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Bridging the cultural gap in Somalia

By Kate Snow, NBC News

DADAAB, Kenya — I’m struck by the disparity of life on this planet.  While my own five-year-old is at summer day camp, swimming and playing, I’m sitting with 12-year-old Issa.  He’s been herding cattle since he was five.  He’s never been to school.

He walked barefoot for 22 days to get to this camp.  His parents let him eat every other day to make what little they had last.  When we meet he’s in the International Rescue Committee hospital’s pediatric ward being treated for pneumonia.

“You’re pretty tough,” I say.  “Not tough enough,” he says back.

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Issa's life has been very different than that of most 12-year-olds who live in America.

I fish for some common ground between us.  Does he like soccer?  Nope.  No time to play when you have to keep the cattle in line.

Does he have a favorite movie?  “What is a movie?” he asks.

“Toys?” Never had any.

It’s hard to comprehend the scope of this famine in the Horn of Africa.  But maybe harder still to understand how different this part of the world is from our own.  How easily a humanitarian tragedy can happen.

In Issa’s life before the refugee camp there was no one to rely on but your family or clan.  Their herd of cattle was all they had.  When the cattle died, the family had no income to fall back on and no food to eat.

Add to that the fact that Somalia simply doesn’t have a stable government.  Life in the bush goes on as it has for thousands of years.  Life in the cities is all about conflict.

Sabat Hussein is 31.  She went to private school in Somalia and speaks with me in English — a rare thing here.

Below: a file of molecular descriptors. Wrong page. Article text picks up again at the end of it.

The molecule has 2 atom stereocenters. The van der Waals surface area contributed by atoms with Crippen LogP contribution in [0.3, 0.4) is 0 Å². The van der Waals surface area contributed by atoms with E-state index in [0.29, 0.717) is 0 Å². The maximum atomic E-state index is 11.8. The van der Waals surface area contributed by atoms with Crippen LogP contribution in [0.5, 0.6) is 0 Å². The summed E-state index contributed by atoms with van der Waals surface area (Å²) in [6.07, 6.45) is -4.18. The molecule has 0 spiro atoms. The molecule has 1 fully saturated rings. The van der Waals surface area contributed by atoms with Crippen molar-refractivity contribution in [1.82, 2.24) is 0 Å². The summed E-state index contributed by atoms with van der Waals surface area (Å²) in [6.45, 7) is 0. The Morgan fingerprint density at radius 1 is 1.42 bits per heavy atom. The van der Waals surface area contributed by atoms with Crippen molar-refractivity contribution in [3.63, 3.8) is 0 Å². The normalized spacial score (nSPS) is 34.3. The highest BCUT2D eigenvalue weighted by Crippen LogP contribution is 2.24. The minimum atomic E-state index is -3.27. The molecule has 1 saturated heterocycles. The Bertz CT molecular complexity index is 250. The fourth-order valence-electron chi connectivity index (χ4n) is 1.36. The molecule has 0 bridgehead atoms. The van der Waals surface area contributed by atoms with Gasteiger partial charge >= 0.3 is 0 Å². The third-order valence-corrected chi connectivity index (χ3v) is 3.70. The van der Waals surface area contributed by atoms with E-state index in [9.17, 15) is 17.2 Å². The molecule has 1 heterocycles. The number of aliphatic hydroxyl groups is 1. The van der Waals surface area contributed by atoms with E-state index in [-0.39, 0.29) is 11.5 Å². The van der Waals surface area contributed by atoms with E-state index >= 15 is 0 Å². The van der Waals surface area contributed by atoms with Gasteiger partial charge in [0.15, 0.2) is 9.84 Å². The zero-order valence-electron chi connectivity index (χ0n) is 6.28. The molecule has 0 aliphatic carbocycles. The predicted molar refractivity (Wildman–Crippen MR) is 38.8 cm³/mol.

'I didn't even bury my mother'
Three years ago, the family was eating dinner when a bomb landed on their house.

“My father, my mother and some of my brothers died,” she says.

She’s not sure which faction was responsible.  All she knows is that she ran.

Inside Somalia, three million people are starving and thousands are fleeing famine in the south, desperate to escape to Kenya or to camps in the capital city Mogadishu. NBC's Richard Engel reports from Mogadishu and NBC's Kate Snow reports from Dhoobley, Somalia.

“I didn’t even bury my mother,” she says sadly.   She was fleeing to Kenya with her seven children as fast as she could.

Hussein is convinced that nothing will turn around in Somalia until there’s a stable government there.

“If I see a Somali government before I die I would be so happy,” she says.

My new friend Issa says now that he’s in the camp in Kenya, he’d like to give school a try.  Maybe he could become a teacher one day, he says.

Issa also tells me he’s never actually talked with a white person before. 

And finally I find a way to bridge the cultural gap.

I teach Issa how to “high five”— a gesture kids don’t grow up with here.

He enjoys it.  His smile is big.  And the warmth of a smiling child? That, at least, is universal.